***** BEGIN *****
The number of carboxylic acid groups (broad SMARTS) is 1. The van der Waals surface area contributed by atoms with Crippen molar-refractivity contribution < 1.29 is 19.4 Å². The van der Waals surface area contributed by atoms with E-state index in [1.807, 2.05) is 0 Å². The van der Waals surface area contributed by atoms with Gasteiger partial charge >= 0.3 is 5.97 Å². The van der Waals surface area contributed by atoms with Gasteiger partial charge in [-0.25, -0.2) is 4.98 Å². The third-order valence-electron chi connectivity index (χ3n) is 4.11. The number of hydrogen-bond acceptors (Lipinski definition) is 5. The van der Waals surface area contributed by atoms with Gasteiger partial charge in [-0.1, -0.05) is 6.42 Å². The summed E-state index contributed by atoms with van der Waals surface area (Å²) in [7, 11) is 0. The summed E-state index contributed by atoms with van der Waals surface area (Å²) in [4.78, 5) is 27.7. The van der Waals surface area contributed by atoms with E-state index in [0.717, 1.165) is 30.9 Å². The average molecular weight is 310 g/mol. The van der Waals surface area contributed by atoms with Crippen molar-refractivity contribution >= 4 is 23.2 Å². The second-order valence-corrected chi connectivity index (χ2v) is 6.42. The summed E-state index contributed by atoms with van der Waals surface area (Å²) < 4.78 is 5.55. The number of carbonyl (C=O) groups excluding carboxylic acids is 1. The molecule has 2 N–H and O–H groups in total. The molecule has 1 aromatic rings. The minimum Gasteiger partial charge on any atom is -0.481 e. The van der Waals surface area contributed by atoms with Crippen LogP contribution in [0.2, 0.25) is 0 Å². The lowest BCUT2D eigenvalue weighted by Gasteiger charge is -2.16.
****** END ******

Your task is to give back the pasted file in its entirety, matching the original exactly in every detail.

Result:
The number of carboxylic acid groups (broad SMARTS) is 1. The van der Waals surface area contributed by atoms with Crippen molar-refractivity contribution < 1.29 is 19.4 Å². The van der Waals surface area contributed by atoms with E-state index in [1.807, 2.05) is 0 Å². The van der Waals surface area contributed by atoms with Gasteiger partial charge >= 0.3 is 5.97 Å². The van der Waals surface area contributed by atoms with Gasteiger partial charge in [-0.25, -0.2) is 4.98 Å². The third-order valence-electron chi connectivity index (χ3n) is 4.11. The number of hydrogen-bond acceptors (Lipinski definition) is 5. The van der Waals surface area contributed by atoms with Gasteiger partial charge in [-0.1, -0.05) is 6.42 Å². The summed E-state index contributed by atoms with van der Waals surface area (Å²) in [7, 11) is 0. The summed E-state index contributed by atoms with van der Waals surface area (Å²) in [4.78, 5) is 27.7. The van der Waals surface area contributed by atoms with E-state index in [0.717, 1.165) is 30.9 Å². The average molecular weight is 310 g/mol. The van der Waals surface area contributed by atoms with Crippen molar-refractivity contribution >= 4 is 23.2 Å². The second-order valence-corrected chi connectivity index (χ2v) is 6.42. The summed E-state index contributed by atoms with van der Waals surface area (Å²) < 4.78 is 5.55. The number of carbonyl (C=O) groups excluding carboxylic acids is 1. The molecule has 2 N–H and O–H groups in total. The molecule has 1 aromatic rings. The minimum Gasteiger partial charge on any atom is -0.481 e. The van der Waals surface area contributed by atoms with Crippen LogP contribution in [0.2, 0.25) is 0 Å². The lowest BCUT2D eigenvalue weighted by Gasteiger charge is -2.16.